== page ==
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Suzanne Cook
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September 26, 2013

Guided Discovery
Main idea Main idea

Guided discovery is a way for teachers to present examples and non-examples of a well-defined topic and to help guide the students understanding about the specific topic.
Main idea Main idea





Guided discovery was created by Dr. Charles E. Wales. Planning lessons involves three steps: 1.) Identify topics- Topics should be concepts or generalizations. Topics can come from standards, textbooks, curriculum guides, or any other source. Haiku is a type of topic that can be used effectively within this model. 2.) Specify learning objectives- This is where teachers decide what they want their students to know about the topic. Learning objectives are used to help students identify characteristics and for students to find relationships. 3.) Prepare examples and non-examplesNon-examples are important in teaching concepts that are very similar. Highquality examples provide information for students to be able to understand the learning objectives. Examples should vary. Examples can be pictures, concrete materials, models, role play, or vignettes (short case studies). Technology can be used to create examples.

Implementing a lesson occurs in four interrelated phases: 1.) Introduction- Teachers need to first get students attention. A simple statement can be used to get students to focus on what the lesson will be for the day. 2.) The open-ended phase- Student involvement and motivation is important for this phase to work effectively. Teachers can provide examples and nonexamples, ask open-ended questions, and conduct the class in a whole-group setting. 3.) The convergent phase- Teachers should ask narrower questions to make sure the students understand the concept. Teachers should guide the students answers to converge with the learning objectives. 4.) Closure and Application- Teachers help guide students to a definition of the concept. Students should be able to understand the context and apply the context in a new area.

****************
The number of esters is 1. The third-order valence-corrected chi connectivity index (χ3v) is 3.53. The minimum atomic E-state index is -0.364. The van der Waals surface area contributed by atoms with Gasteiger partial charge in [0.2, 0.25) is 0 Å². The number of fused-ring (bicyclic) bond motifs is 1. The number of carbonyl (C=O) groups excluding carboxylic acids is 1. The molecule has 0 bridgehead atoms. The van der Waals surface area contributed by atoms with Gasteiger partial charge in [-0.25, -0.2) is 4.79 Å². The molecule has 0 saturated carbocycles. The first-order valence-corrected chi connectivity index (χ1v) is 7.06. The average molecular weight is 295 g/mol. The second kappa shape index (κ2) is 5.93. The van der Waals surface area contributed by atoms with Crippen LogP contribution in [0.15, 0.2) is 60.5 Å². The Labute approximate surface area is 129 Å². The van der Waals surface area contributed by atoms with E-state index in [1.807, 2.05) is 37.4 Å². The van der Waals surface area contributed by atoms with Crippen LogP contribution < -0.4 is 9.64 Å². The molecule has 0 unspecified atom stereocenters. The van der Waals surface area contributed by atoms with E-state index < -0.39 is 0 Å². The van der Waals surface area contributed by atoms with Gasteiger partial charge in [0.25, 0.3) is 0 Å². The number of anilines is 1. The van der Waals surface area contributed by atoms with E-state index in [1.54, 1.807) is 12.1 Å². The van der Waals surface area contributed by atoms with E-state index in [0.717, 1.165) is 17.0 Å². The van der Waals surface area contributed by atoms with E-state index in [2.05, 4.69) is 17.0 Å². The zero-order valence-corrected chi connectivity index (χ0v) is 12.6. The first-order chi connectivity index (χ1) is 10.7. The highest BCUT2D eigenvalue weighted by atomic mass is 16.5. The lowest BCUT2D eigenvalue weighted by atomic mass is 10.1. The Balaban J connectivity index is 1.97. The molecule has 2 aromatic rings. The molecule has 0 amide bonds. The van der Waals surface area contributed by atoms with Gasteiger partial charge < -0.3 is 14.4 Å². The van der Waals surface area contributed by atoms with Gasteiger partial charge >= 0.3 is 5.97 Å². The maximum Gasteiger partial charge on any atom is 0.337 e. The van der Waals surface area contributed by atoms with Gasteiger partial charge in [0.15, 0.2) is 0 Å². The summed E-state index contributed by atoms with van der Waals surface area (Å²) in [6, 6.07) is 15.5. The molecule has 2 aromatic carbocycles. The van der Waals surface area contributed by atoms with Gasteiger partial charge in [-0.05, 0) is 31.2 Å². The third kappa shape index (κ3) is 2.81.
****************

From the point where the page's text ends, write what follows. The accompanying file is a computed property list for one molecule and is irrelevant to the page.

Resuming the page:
Assessment can occur in many ways. Paper and pencil tests, performance measures, and portfolios can be uses for student assessment. Assessments need to be aligned with learning objectives. This will allow teachers to see if the student thoroughly understands the concept and if a student knows the new knowledge. Assessment can be used to motivate learning. The assessment should measure more than the new knowledge and feedback is very important. Students will become better critical thinkers.

Student involvement motivates students to be active participants in a conversation and to keep interest in the topic. Greater involvement=greater interest Open-ended questions can motivate students to be more involved in answering questions. When different activities are used for student involvement, then the students become more intrigued to find patterns in teachers examples. Students are challenged more and this increases student involvement and motivation.

So what? What is important to understand about this?

Guided discovery is a way for teachers to guide students understanding about a topic to become critical thinkers. Students must figure out the answers to questions without teachers providing the answers. Guided discovery teaches students how to analyze a topic and how to become more involved in open-discussions.